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Politics

Back to War in Sri Lanka

15 January 2006

Back to War in Sri Lanka

By Gwynne Dyer

Wars only end when one side wins, or both sides conclude that they can’t gain any more by fighting. Neither side can actually win in Sri Lanka, but too many people on both sides still believe they can get a better deal by more fighting, so it’s back to the war that they suspended in 2002.

In the past month, about seventy soldiers and sailors have been killed in a number of attacks that the government blames on the separatist Liberation Tigers of Tamil Eelam, while the LTTE claims that at least forty Tamil civilians have been killed in attacks by government forces. On Saturday, even the Norwegian-led international peace monitors came under grenade attack in their eastern base at Batticaloa. At some point in the next month or so, either newly elected President Mahinda Rajapakse or Tamil Tiger leader Velupillai Prabhakaran will probably declare the ceasefire over, but for practical purposes it already is.

That’s a shame, but it’s hardly a surprise. There have been no actual peace talks since 2003, and the Tamil Tigers’ “time out” has more or less expired. (Like other nationalist groups that employ terrorist attacks, and particularly suicide attacks, as part of their struggle, the LTTE came under strong American pressure to change its ways after 9/11, but the passage of time and the growing distractions that the US faces on other fronts have now largely freed it from that pressure.) Besides, every twist and turn of political manoeuvring within the government was taking it farther away from the kind of deal the Tamils wanted.

Sri Lanka is no more complex in ethnic or religious terms than many of its neighbours in South and South-East Asia, but it has fallen into a pit of ethnic hatred and violence from which it is now very hard to escape. The Sinhala-speaking Buddhists who make up three-quarters of the country’s 18 million people have shared the island with the Tamil-speakers of the north and north-east (who are Hindu or Muslim) for almost two millennia, but it took the machinations of the British empire and the demagoguery of democratic politicians to turn them into enemies.

Having overthrown the Buddhist kingdom of Kandy in 1815, the new British rulers found that Tamils were more willing to work for them than the old Sinhala elite that had just lost power. The colonial administration depended heavily on Tamils, who benefited greatly as a result, but after independence in 1948 the shoe was on the other foot. During the 50s and 60s the most successful Sinhala politicians were those who tried to destroy the Tamils’ advantages by making Sinhala the only official language and restricting the government jobs and university places open to Tamils.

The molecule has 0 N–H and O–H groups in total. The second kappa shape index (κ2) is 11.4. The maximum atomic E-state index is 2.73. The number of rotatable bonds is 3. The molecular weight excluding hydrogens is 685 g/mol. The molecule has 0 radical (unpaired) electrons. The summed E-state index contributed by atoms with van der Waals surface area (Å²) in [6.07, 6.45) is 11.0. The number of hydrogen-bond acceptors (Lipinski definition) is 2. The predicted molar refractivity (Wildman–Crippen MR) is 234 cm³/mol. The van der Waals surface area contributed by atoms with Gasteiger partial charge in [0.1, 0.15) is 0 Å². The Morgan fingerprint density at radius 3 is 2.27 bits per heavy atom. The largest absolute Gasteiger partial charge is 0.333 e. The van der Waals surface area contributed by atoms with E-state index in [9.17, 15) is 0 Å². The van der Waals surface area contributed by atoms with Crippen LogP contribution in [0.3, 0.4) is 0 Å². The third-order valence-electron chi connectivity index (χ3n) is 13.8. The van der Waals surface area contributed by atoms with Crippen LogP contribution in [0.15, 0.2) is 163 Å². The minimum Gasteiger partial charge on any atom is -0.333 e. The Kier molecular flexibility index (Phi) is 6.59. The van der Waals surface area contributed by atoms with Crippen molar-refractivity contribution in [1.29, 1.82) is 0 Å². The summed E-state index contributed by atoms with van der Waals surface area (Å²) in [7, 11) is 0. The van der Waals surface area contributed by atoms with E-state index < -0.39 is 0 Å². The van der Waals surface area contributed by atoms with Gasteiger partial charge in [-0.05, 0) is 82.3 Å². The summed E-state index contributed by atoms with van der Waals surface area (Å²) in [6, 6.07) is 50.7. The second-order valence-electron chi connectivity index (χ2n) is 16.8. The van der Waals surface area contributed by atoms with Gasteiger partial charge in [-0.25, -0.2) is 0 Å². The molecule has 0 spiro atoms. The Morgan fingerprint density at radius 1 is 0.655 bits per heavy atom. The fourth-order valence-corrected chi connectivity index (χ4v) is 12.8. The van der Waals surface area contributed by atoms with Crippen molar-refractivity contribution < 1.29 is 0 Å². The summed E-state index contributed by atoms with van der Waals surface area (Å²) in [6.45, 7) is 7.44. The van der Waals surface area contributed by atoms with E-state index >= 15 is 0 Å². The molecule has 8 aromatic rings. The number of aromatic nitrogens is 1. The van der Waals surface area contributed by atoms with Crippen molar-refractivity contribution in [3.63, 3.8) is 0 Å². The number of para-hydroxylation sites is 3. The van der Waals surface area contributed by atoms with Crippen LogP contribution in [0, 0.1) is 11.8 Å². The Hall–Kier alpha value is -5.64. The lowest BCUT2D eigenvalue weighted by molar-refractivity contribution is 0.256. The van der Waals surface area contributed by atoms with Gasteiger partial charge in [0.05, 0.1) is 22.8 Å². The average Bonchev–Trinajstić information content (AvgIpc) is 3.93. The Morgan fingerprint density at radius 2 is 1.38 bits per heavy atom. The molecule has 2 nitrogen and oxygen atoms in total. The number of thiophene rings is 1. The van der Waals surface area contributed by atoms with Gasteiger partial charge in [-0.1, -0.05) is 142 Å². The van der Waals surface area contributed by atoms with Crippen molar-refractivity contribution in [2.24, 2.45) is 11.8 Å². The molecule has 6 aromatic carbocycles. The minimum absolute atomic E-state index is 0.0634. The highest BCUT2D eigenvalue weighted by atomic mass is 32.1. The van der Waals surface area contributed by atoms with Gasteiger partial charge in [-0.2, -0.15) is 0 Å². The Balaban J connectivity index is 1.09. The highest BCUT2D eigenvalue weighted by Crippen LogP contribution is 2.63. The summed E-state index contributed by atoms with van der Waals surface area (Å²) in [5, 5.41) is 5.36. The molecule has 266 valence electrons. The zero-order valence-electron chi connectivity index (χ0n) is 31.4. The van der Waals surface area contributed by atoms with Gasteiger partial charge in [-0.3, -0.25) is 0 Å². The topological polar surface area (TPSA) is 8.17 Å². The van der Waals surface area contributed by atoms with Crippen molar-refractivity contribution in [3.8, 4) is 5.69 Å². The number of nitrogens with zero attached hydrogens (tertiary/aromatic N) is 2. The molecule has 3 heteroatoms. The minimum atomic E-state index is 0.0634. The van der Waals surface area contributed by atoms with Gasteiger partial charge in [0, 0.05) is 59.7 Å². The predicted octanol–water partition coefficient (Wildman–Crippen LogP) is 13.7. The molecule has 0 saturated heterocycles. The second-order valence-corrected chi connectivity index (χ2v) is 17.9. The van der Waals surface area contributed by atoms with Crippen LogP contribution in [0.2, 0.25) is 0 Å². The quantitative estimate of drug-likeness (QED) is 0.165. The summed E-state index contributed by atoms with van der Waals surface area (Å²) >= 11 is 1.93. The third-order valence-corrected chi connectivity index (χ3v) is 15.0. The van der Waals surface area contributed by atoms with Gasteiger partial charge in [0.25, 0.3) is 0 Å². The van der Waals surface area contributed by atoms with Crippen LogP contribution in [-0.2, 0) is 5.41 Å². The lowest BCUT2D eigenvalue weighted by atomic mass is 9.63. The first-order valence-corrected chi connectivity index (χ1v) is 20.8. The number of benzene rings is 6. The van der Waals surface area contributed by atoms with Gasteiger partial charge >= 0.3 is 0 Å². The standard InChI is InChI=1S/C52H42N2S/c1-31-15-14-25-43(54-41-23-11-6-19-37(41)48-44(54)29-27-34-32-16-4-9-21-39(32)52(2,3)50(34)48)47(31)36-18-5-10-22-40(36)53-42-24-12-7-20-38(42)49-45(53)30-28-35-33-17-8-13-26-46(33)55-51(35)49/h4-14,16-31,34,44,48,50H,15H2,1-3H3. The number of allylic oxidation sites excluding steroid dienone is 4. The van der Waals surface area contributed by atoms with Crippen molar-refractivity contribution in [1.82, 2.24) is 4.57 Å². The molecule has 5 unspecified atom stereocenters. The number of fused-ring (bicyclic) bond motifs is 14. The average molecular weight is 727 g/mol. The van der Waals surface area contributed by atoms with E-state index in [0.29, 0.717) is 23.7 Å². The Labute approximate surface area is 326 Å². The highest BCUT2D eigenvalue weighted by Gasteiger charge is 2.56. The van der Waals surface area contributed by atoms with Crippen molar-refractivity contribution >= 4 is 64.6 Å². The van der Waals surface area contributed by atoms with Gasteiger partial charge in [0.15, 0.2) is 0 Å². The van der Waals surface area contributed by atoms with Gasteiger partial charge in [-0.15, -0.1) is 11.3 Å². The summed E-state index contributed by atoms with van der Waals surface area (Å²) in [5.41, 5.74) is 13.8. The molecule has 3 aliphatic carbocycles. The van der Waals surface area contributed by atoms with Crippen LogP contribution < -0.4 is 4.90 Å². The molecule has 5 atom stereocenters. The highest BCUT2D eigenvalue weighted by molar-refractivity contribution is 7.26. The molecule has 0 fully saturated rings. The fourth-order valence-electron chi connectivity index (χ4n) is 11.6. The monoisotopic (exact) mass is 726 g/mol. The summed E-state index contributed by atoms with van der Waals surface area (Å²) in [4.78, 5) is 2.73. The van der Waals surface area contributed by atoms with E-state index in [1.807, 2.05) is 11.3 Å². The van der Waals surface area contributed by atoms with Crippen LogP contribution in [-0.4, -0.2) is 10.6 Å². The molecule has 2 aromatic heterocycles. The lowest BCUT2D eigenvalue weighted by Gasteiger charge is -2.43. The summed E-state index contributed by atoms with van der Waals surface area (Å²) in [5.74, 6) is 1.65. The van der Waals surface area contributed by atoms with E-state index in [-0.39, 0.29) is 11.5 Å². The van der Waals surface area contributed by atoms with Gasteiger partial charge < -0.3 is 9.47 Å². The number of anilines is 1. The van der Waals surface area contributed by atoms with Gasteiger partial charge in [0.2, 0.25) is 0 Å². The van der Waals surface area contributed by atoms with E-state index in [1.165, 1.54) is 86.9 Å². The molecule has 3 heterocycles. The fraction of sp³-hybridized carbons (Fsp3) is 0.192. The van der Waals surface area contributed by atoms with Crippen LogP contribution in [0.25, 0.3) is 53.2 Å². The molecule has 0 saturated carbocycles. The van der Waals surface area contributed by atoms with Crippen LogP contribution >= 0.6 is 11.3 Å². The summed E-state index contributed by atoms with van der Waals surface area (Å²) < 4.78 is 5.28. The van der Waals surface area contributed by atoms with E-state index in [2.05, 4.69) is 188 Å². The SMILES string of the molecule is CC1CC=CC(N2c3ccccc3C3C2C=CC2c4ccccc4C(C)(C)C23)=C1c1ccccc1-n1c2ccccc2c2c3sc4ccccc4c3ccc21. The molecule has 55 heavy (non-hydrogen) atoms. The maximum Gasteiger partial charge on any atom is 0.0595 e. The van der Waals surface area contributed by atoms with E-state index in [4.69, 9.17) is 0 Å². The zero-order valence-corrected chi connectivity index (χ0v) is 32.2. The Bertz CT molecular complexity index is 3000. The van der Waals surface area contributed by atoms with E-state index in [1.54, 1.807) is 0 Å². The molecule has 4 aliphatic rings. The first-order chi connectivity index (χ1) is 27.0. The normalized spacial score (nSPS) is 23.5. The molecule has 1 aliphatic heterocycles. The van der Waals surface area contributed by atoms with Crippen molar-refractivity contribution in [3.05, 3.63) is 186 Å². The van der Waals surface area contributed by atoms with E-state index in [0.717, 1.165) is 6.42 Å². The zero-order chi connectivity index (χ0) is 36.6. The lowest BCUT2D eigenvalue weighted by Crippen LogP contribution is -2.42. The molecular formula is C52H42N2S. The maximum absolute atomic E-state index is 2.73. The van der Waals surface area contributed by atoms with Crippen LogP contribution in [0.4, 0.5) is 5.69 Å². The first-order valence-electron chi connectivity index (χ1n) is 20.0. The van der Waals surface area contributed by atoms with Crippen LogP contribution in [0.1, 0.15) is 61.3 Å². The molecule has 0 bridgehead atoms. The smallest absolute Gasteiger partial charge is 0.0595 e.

They also laid the foundations for civil war: by 1976 most Tamils backed parties that demanded autonomy from the central government for Tamil-majority areas. In 1983, after a series of ghastly anti-Tamil pogroms in the capital, the Tamil Tigers took over from elected politicians in the north and the insurgency began. But neither the Tigers nor the army could win, despite 64,000 dead and over a million refugees. When the two sides agreed on a ceasefire in 2002, the front lines were not very different from those of 1983.

It was time for a compromise, and LTTE leader Prabhakaran did have one in mind. In response to signs that the government might be ready to negotiate autonomy for Tamil areas, he stopped demanding independence and began speaking of a “homeland” that might still remain part of Sri Lanka. But he definitely intended to keep full control over that “homeland” — and meanwhile the usual erosion of purpose occurred on the Sinhala side.

The Sinhalese have spent the past two decades arguing with one another about what terms to offer the Tamils, but the hard-line nationalists on the Sinhala side win most of the arguments. The president for the past eleven years, Chandrika Kumaratunga, talked endlessly about a peace deal with the Tamils, but every time one of the Sinhala nationalist parties that supported her objected to the terms she was offering, she made them harsher.

When a new prime minister, Ranil Wickramasinghe, won the 2001 elections with the support of a coalition of opposition parties and tried to offer the Tamils better terms, she accused him of betraying the country and eventually suspended parliament in late 2003 in order to halt the peace process. So Wickramasinghe ran for the presidency last November against Kumaratunga’s chosen successor, Mahinda Rajapakse. He would have won, too — except that by then the Tamil Tigers had given up on the peace talks.

If Tamils had voted in large numbers, they would certainly have supported Wickramasinghe, but the Tigers ordered them to abstain, so Rajapakse scored a narrow victory instead. And Rajapakse, once willing to talk about autonomy, has been getting steadily less conciliatory as his dependence on Sinhala ultra-nationalist parties has deepened.

The Tamil Tigers, despairing of any Sinhala politician being able to deliver the goods, had already decided to re-start the war: the electoral boycott that brought Rajapakse to power was just a device to shift the blame onto the Sinhalese. So now the war is re-starting, and although everybody knows that the final deal must include a Tamil autonomous area, many thousands more will die before the next attempt at a negotiated settlement.

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To shorten to 725 words, omit paragraphs 3 and 7. (“That’s…wanted”; and “It was time…side”)